Parisian bookseller Michel Lepic is lost in a dreamworld, searching for a girl whose voice he once heard from the window of a seaside hotel. Memories such as his are priceless commodities in a place where vagrant, musician, housewife and sailor alike feed on borrowed recollections of other people's childhoods; where postmen peddle old letters and fortune-tellers read the past; where wine waiters serve generic vignettes of early courtship to amnesiac elderly couples; where only the tart wheeze of a bal-musette accordion triggers a sense of history and identity.
Premiered just a few weeks after the Anschluss, Bohuslav Martinu's 1938 opera, Julietta, is a more tender work than its Surrealist provenance and arch synopsis would suggest. Martinu had experimented with Dadaism in The Knife's Tears, but in adapting Georges Neveux's play, Juliette ou la clé des songes, he found a more humane voice with which to explore the European unconscious. Nostalgia is the prettiest of pretty lies, the sweetest of sweet-nothings. We are all dreamers in Julietta's peripheral, self-effacing soundworld of brushed strings, skittering xylophone, dewy celesta and knotted woodwind, struggling to pin down allusions Ω now to Wagner, now to Dvorak, now to jazz, now to Brahms, now to Stravinsky Ω before they melt away, leaving the faintest impression.
Richard Jones's production for English National Opera offers an alluring realisation of Julietta in David Pountney's lip-smacking English translation (a feast of consonants for Martinu's elevated recitatives).
The piano accordion in the score looms large in Antony McDonald's glamorous designs: its keys and buttons stepping-stones for the dreamers; its bellows forming the hotel of Act I, the ship of Act II, and the vast files of Act III's Central Bureau of Dreams, where Jeffrey Lloyd-Roberts's harried Clerk rubber-stamps a fidgety Bell Boy's wish for a Wild West dream and a Convict's longing for a cell in which iron bars dissolve with a press of his little finger.
Julietta is ENO at its strongest, an off-beat, highly stylised ensemble-piece that plays to the strengths of company stalwarts and newer talents, most of them taking two or three roles. Among the first group, Henry Waddington's kindly Wine Waiter is the most touching, Susan Bickley's Fortune Teller the most chilling, staggering Cassandra-like with her hand clamped to her head. Among the second, Emilie Renard's bright, brilliant Arab Boy excels. Philippe Giraudeau's movement direction is bold, the crocodile "ballet" appropriately toothsome.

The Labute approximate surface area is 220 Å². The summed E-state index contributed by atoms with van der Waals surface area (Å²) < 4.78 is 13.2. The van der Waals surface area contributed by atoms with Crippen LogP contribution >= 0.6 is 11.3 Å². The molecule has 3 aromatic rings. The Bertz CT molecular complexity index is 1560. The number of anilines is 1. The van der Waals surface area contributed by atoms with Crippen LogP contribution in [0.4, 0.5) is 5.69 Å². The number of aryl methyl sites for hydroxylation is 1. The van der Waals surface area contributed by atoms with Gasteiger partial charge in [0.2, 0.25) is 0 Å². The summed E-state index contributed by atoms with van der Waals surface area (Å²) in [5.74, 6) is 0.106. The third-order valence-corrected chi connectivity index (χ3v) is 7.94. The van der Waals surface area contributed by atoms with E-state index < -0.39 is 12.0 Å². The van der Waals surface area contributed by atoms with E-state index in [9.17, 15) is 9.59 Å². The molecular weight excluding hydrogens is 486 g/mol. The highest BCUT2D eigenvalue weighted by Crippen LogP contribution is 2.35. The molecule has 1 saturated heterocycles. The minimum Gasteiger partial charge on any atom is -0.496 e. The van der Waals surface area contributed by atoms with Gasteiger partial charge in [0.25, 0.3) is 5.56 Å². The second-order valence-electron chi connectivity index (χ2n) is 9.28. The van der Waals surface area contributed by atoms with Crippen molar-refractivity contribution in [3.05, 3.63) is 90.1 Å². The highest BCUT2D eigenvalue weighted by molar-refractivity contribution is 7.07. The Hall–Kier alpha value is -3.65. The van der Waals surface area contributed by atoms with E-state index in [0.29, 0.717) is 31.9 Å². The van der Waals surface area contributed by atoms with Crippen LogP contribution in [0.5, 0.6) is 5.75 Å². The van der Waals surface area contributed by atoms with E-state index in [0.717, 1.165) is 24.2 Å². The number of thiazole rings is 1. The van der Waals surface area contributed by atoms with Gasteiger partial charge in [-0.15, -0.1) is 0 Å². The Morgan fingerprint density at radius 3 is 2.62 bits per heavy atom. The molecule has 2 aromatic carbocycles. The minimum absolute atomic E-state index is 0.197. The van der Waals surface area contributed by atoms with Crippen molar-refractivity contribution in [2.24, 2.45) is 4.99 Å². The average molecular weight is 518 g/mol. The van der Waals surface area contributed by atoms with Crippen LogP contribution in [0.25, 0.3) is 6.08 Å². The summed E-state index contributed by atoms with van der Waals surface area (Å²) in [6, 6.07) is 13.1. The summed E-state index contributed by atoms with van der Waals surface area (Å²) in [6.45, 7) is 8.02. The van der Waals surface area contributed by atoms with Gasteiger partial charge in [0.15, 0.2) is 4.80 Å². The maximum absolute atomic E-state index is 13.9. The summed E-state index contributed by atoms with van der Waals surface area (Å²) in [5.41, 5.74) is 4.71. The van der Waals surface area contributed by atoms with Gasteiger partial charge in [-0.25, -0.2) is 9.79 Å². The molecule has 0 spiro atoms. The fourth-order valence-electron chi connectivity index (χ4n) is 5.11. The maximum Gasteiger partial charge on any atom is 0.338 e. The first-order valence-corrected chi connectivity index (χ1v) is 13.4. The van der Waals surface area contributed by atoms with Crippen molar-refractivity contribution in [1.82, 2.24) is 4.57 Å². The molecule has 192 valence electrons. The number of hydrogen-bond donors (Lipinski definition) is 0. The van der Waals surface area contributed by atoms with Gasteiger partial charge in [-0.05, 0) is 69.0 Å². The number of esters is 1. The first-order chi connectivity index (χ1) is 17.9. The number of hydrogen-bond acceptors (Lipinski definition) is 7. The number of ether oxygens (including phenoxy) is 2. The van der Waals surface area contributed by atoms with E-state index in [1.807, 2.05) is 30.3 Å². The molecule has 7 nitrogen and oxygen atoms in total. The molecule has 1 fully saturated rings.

As Julietta, all nervous jiggles, vicious mocking and sudden seriousness, Julia Sporsen is dynamic, voluptuous and disturbing, while Peter Hoare's hapless Michel has kinetic energy and faultless diction, navigating Martinu's angular lines with tireless legato and a healthy tone, drawn inexorably back to his cruel fantasy mistress.
Edward Gardner conducts with a keen sense of pace, each colour and texture clear. If Martinu's melodies are forgettable, I suspect this is deliberate Ω just another surreal joke in a strangely attractive, strangely sad opera, just another squeeze of the piano accordion in polyglot Paris.
Igor Toronyi-Lalic's exquisitely programmed Outsider Music Night for the Bold Tendencies sculpture project at a multistorey car park in Peckham, south-east London, pitched the wistful laments and blithe dances of the celebrated New York street musician Moondog against the crazed counterpoint of Conlon Nancarrow's Studies for Player Piano, James Tenney's Spectral Canon for Conlon Nancarrow and miniatures by Howard Skempton for piano and guitar. Performed by Dominic Murcott on a replica of Nancarrow's instrument, the blistered boogie-woogie and Goldbergian fragments of Canon X (from the late 1950s) sounded gorgeous in this cavernous concrete space. Most things do, it seems.
The audience was free to stand back, close in, sit down or wander at will, with minimal tension between those who had come for the music and those who had wandered down from the bar upstairs. In the central space, marimba-player Greta Eacott, drummer Jonathan Willoughby, cellist Kareem Dayes, melodica-player Emilio Reyes, charango-virtuoso Rudi Schmidt and double-bassist Joe Carvell provided the pulse of Moondog's "New Amsterdam" (1994) to three childlike soprano voices.
To one side, Toronyi-Lalic picked out the gentle, unresolved progressions of Skempton's Postlude (1978) and One for Molly (1972), to the other, Willoughby experimented with the dynamic range of a single tam-tam in Tenney's Postal Piece No 10: Having Never Written a Note for Percussion (1971). The instrumental standard was high, the audience bibulous but attentive.
'Julietta' (020-7845 9300) to 3 Oct
Vladimir Jurowski conducts the LPO in Zemlinsky’s A Florentine Tragedy at the Royal Festival Hall (Wed). Also in London, Richard Egarr and the Academy of Ancient Music explore Handel’s royal connections in a programme of Coronation Anthems, Music for the Royal Fireworks and Suite No 2 from the Water Music at the Barbican Hall (Wed) and the Corn Exchange, Cambridge (Thu).
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